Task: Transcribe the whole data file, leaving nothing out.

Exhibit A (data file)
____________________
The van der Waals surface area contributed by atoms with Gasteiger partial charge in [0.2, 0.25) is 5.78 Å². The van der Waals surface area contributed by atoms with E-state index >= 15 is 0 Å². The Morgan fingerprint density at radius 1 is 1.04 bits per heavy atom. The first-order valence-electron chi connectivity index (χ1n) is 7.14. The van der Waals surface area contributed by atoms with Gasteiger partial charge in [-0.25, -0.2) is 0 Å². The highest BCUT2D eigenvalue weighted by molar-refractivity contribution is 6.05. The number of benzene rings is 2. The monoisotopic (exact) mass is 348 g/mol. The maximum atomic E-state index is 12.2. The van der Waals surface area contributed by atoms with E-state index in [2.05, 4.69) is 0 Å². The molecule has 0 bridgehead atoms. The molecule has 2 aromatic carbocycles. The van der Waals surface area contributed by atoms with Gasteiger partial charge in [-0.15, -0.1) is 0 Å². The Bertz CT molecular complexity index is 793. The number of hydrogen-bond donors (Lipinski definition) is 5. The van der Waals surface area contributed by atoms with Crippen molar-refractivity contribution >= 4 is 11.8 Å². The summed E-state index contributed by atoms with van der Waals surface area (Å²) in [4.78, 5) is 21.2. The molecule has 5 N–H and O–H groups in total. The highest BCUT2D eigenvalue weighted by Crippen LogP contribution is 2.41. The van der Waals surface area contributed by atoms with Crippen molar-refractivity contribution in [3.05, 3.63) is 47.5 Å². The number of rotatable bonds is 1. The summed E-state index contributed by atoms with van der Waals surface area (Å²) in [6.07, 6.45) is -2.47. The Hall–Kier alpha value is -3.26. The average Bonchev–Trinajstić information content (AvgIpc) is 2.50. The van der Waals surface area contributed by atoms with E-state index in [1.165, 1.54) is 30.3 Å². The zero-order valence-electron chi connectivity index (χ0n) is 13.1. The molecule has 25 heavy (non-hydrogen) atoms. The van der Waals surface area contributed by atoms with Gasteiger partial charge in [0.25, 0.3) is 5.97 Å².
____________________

The van der Waals surface area contributed by atoms with Gasteiger partial charge in [0.2, 0.25) is 5.78 Å². The van der Waals surface area contributed by atoms with E-state index >= 15 is 0 Å². The Morgan fingerprint density at radius 1 is 1.04 bits per heavy atom. The first-order valence-electron chi connectivity index (χ1n) is 7.14. The van der Waals surface area contributed by atoms with Gasteiger partial charge in [-0.25, -0.2) is 0 Å². The highest BCUT2D eigenvalue weighted by molar-refractivity contribution is 6.05. The number of benzene rings is 2. The monoisotopic (exact) mass is 348 g/mol. The maximum atomic E-state index is 12.2. The van der Waals surface area contributed by atoms with E-state index in [2.05, 4.69) is 0 Å². The molecule has 0 bridgehead atoms. The molecule has 2 aromatic carbocycles. The van der Waals surface area contributed by atoms with Gasteiger partial charge in [-0.15, -0.1) is 0 Å². The Bertz CT molecular complexity index is 793. The number of hydrogen-bond donors (Lipinski definition) is 5. The van der Waals surface area contributed by atoms with Crippen molar-refractivity contribution >= 4 is 11.8 Å². The summed E-state index contributed by atoms with van der Waals surface area (Å²) in [4.78, 5) is 21.2. The molecule has 5 N–H and O–H groups in total. The highest BCUT2D eigenvalue weighted by Crippen LogP contribution is 2.41. The van der Waals surface area contributed by atoms with Crippen molar-refractivity contribution in [3.05, 3.63) is 47.5 Å². The number of rotatable bonds is 1. The summed E-state index contributed by atoms with van der Waals surface area (Å²) in [6.07, 6.45) is -2.47. The Hall–Kier alpha value is -3.26. The average Bonchev–Trinajstić information content (AvgIpc) is 2.50. The van der Waals surface area contributed by atoms with E-state index in [1.165, 1.54) is 30.3 Å². The zero-order valence-electron chi connectivity index (χ0n) is 13.1. The molecule has 25 heavy (non-hydrogen) atoms. The van der Waals surface area contributed by atoms with Gasteiger partial charge in [0.25, 0.3) is 5.97 Å².